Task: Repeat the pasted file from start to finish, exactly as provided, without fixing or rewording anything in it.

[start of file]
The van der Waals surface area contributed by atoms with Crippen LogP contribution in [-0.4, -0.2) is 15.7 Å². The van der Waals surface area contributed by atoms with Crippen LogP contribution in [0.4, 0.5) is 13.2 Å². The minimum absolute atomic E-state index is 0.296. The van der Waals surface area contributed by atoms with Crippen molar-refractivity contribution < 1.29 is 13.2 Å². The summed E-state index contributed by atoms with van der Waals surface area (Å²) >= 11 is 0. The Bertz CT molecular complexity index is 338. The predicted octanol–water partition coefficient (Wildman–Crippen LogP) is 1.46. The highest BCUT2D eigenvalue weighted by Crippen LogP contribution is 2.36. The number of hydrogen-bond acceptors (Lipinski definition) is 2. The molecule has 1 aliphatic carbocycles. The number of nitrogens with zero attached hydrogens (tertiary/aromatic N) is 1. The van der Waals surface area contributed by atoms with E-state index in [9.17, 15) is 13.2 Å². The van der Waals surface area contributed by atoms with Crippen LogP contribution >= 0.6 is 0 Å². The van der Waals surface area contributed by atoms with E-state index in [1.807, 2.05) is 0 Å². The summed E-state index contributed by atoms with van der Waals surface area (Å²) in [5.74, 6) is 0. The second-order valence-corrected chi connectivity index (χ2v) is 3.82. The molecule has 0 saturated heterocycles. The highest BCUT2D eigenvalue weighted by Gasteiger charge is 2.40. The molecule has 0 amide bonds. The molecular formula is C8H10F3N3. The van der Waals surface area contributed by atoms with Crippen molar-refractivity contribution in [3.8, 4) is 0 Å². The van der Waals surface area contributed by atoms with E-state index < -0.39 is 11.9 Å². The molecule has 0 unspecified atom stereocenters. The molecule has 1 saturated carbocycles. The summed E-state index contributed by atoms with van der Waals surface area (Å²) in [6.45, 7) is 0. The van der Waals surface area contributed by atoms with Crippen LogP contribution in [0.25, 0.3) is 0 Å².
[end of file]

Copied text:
The van der Waals surface area contributed by atoms with Crippen LogP contribution in [-0.4, -0.2) is 15.7 Å². The van der Waals surface area contributed by atoms with Crippen LogP contribution in [0.4, 0.5) is 13.2 Å². The minimum absolute atomic E-state index is 0.296. The van der Waals surface area contributed by atoms with Crippen molar-refractivity contribution < 1.29 is 13.2 Å². The summed E-state index contributed by atoms with van der Waals surface area (Å²) >= 11 is 0. The Bertz CT molecular complexity index is 338. The predicted octanol–water partition coefficient (Wildman–Crippen LogP) is 1.46. The highest BCUT2D eigenvalue weighted by Crippen LogP contribution is 2.36. The number of hydrogen-bond acceptors (Lipinski definition) is 2. The molecule has 1 aliphatic carbocycles. The number of nitrogens with zero attached hydrogens (tertiary/aromatic N) is 1. The van der Waals surface area contributed by atoms with E-state index in [9.17, 15) is 13.2 Å². The van der Waals surface area contributed by atoms with Crippen LogP contribution >= 0.6 is 0 Å². The van der Waals surface area contributed by atoms with E-state index in [1.807, 2.05) is 0 Å². The summed E-state index contributed by atoms with van der Waals surface area (Å²) in [5.74, 6) is 0. The second-order valence-corrected chi connectivity index (χ2v) is 3.82. The molecule has 0 saturated heterocycles. The highest BCUT2D eigenvalue weighted by Gasteiger charge is 2.40. The molecule has 0 amide bonds. The molecular formula is C8H10F3N3. The van der Waals surface area contributed by atoms with Crippen molar-refractivity contribution in [3.8, 4) is 0 Å². The van der Waals surface area contributed by atoms with E-state index < -0.39 is 11.9 Å². The molecule has 0 unspecified atom stereocenters. The molecule has 1 saturated carbocycles. The summed E-state index contributed by atoms with van der Waals surface area (Å²) in [6.45, 7) is 0. The van der Waals surface area contributed by atoms with Crippen LogP contribution in [0.25, 0.3) is 0 Å².